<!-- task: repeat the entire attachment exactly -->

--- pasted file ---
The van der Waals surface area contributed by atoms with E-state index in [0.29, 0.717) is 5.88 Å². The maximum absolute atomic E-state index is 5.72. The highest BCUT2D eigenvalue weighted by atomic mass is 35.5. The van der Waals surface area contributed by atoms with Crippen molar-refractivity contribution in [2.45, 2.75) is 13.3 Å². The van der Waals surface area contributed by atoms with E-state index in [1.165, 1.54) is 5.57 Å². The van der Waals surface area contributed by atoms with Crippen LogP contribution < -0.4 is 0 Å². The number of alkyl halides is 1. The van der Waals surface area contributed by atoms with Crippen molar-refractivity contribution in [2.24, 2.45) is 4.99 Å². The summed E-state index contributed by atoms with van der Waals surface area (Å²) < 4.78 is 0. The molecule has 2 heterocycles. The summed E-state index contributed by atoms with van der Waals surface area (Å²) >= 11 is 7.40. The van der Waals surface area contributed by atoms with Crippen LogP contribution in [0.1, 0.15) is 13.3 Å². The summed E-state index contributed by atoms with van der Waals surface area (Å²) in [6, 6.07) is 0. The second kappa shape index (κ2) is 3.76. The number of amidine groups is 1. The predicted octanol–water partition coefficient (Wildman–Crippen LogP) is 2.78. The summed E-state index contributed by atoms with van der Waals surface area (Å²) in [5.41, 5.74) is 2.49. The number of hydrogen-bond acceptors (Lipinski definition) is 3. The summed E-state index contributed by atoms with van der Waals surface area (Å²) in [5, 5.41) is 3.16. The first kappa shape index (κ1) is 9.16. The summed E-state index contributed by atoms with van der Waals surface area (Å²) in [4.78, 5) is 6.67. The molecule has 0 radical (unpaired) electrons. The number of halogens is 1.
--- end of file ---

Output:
The van der Waals surface area contributed by atoms with E-state index in [0.29, 0.717) is 5.88 Å². The maximum absolute atomic E-state index is 5.72. The highest BCUT2D eigenvalue weighted by atomic mass is 35.5. The van der Waals surface area contributed by atoms with Crippen molar-refractivity contribution in [2.45, 2.75) is 13.3 Å². The van der Waals surface area contributed by atoms with E-state index in [1.165, 1.54) is 5.57 Å². The van der Waals surface area contributed by atoms with Crippen LogP contribution < -0.4 is 0 Å². The number of alkyl halides is 1. The van der Waals surface area contributed by atoms with Crippen molar-refractivity contribution in [2.24, 2.45) is 4.99 Å². The summed E-state index contributed by atoms with van der Waals surface area (Å²) < 4.78 is 0. The molecule has 2 heterocycles. The summed E-state index contributed by atoms with van der Waals surface area (Å²) >= 11 is 7.40. The van der Waals surface area contributed by atoms with Crippen LogP contribution in [0.1, 0.15) is 13.3 Å². The summed E-state index contributed by atoms with van der Waals surface area (Å²) in [6, 6.07) is 0. The second kappa shape index (κ2) is 3.76. The number of amidine groups is 1. The predicted octanol–water partition coefficient (Wildman–Crippen LogP) is 2.78. The summed E-state index contributed by atoms with van der Waals surface area (Å²) in [5.41, 5.74) is 2.49. The number of hydrogen-bond acceptors (Lipinski definition) is 3. The summed E-state index contributed by atoms with van der Waals surface area (Å²) in [5, 5.41) is 3.16. The first kappa shape index (κ1) is 9.16. The summed E-state index contributed by atoms with van der Waals surface area (Å²) in [4.78, 5) is 6.67. The molecule has 0 radical (unpaired) electrons. The number of halogens is 1.